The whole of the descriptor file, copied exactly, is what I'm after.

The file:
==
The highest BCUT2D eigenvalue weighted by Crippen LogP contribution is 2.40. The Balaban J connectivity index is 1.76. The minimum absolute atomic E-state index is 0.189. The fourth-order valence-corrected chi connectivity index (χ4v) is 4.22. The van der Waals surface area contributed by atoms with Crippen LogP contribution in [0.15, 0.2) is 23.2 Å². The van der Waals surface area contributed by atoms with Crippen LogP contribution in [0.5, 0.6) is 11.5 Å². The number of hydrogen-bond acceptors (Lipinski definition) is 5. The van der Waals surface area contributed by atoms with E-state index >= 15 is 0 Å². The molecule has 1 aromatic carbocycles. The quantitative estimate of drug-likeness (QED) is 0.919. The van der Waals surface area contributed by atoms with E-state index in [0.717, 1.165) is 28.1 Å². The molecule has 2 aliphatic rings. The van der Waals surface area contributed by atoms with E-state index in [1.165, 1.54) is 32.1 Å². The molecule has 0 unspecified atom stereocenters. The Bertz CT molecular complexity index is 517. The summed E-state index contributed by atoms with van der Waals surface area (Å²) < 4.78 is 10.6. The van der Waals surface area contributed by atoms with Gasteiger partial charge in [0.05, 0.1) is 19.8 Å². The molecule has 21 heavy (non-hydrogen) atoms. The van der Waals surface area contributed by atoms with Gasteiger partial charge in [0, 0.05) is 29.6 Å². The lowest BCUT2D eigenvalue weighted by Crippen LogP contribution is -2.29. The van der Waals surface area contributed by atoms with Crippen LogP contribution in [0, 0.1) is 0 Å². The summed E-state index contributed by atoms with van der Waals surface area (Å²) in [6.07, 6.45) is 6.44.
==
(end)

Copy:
The highest BCUT2D eigenvalue weighted by Crippen LogP contribution is 2.40. The Balaban J connectivity index is 1.76. The minimum absolute atomic E-state index is 0.189. The fourth-order valence-corrected chi connectivity index (χ4v) is 4.22. The van der Waals surface area contributed by atoms with Crippen LogP contribution in [0.15, 0.2) is 23.2 Å². The van der Waals surface area contributed by atoms with Crippen LogP contribution in [0.5, 0.6) is 11.5 Å². The number of hydrogen-bond acceptors (Lipinski definition) is 5. The van der Waals surface area contributed by atoms with E-state index >= 15 is 0 Å². The molecule has 1 aromatic carbocycles. The quantitative estimate of drug-likeness (QED) is 0.919. The van der Waals surface area contributed by atoms with E-state index in [0.717, 1.165) is 28.1 Å². The molecule has 2 aliphatic rings. The van der Waals surface area contributed by atoms with E-state index in [1.165, 1.54) is 32.1 Å². The molecule has 0 unspecified atom stereocenters. The Bertz CT molecular complexity index is 517. The summed E-state index contributed by atoms with van der Waals surface area (Å²) < 4.78 is 10.6. The van der Waals surface area contributed by atoms with Gasteiger partial charge in [0.05, 0.1) is 19.8 Å². The molecule has 21 heavy (non-hydrogen) atoms. The van der Waals surface area contributed by atoms with Gasteiger partial charge in [0, 0.05) is 29.6 Å². The lowest BCUT2D eigenvalue weighted by Crippen LogP contribution is -2.29. The van der Waals surface area contributed by atoms with Crippen LogP contribution in [0, 0.1) is 0 Å². The summed E-state index contributed by atoms with van der Waals surface area (Å²) in [6.07, 6.45) is 6.44.